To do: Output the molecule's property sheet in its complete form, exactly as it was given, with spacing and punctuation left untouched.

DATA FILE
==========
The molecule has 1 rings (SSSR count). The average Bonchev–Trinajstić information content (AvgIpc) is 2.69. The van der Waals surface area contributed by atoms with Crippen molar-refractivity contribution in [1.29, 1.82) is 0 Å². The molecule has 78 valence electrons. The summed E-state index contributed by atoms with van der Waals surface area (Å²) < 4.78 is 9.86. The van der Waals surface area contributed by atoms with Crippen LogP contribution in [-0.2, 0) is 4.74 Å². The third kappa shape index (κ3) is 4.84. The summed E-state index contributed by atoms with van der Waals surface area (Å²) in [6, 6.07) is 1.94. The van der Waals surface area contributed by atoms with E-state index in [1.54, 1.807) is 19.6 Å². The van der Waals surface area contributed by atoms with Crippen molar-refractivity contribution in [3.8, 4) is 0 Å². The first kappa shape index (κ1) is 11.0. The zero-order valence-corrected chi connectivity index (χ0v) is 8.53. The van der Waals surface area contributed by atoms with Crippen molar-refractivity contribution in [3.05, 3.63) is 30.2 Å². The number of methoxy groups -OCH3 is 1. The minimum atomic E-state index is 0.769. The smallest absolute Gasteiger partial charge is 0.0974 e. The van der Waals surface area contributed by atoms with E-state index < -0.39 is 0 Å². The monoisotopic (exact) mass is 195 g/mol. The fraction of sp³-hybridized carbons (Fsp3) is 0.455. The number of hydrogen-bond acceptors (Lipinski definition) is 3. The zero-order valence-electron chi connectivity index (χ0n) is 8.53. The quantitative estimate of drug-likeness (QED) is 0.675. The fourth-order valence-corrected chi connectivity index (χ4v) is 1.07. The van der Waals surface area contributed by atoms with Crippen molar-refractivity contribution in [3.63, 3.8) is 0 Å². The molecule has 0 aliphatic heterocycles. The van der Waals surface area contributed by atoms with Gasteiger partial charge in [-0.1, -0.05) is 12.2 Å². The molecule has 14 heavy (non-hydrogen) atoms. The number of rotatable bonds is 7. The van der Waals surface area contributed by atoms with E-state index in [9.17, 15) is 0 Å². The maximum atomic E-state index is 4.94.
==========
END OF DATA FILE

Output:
The molecule has 1 rings (SSSR count). The average Bonchev–Trinajstić information content (AvgIpc) is 2.69. The van der Waals surface area contributed by atoms with Crippen molar-refractivity contribution in [1.29, 1.82) is 0 Å². The molecule has 78 valence electrons. The summed E-state index contributed by atoms with van der Waals surface area (Å²) < 4.78 is 9.86. The van der Waals surface area contributed by atoms with Crippen LogP contribution in [-0.2, 0) is 4.74 Å². The third kappa shape index (κ3) is 4.84. The summed E-state index contributed by atoms with van der Waals surface area (Å²) in [6, 6.07) is 1.94. The van der Waals surface area contributed by atoms with E-state index in [1.54, 1.807) is 19.6 Å². The van der Waals surface area contributed by atoms with Crippen molar-refractivity contribution in [3.8, 4) is 0 Å². The first kappa shape index (κ1) is 11.0. The zero-order valence-corrected chi connectivity index (χ0v) is 8.53. The van der Waals surface area contributed by atoms with Crippen molar-refractivity contribution in [3.05, 3.63) is 30.2 Å². The number of methoxy groups -OCH3 is 1. The minimum atomic E-state index is 0.769. The smallest absolute Gasteiger partial charge is 0.0974 e. The van der Waals surface area contributed by atoms with E-state index < -0.39 is 0 Å². The monoisotopic (exact) mass is 195 g/mol. The fraction of sp³-hybridized carbons (Fsp3) is 0.455. The number of hydrogen-bond acceptors (Lipinski definition) is 3. The zero-order valence-electron chi connectivity index (χ0n) is 8.53. The quantitative estimate of drug-likeness (QED) is 0.675. The fourth-order valence-corrected chi connectivity index (χ4v) is 1.07. The van der Waals surface area contributed by atoms with Crippen molar-refractivity contribution in [3.63, 3.8) is 0 Å². The molecule has 0 aliphatic heterocycles. The van der Waals surface area contributed by atoms with Gasteiger partial charge in [-0.1, -0.05) is 12.2 Å². The molecule has 14 heavy (non-hydrogen) atoms. The number of rotatable bonds is 7. The van der Waals surface area contributed by atoms with E-state index in [9.17, 15) is 0 Å². The maximum atomic E-state index is 4.94.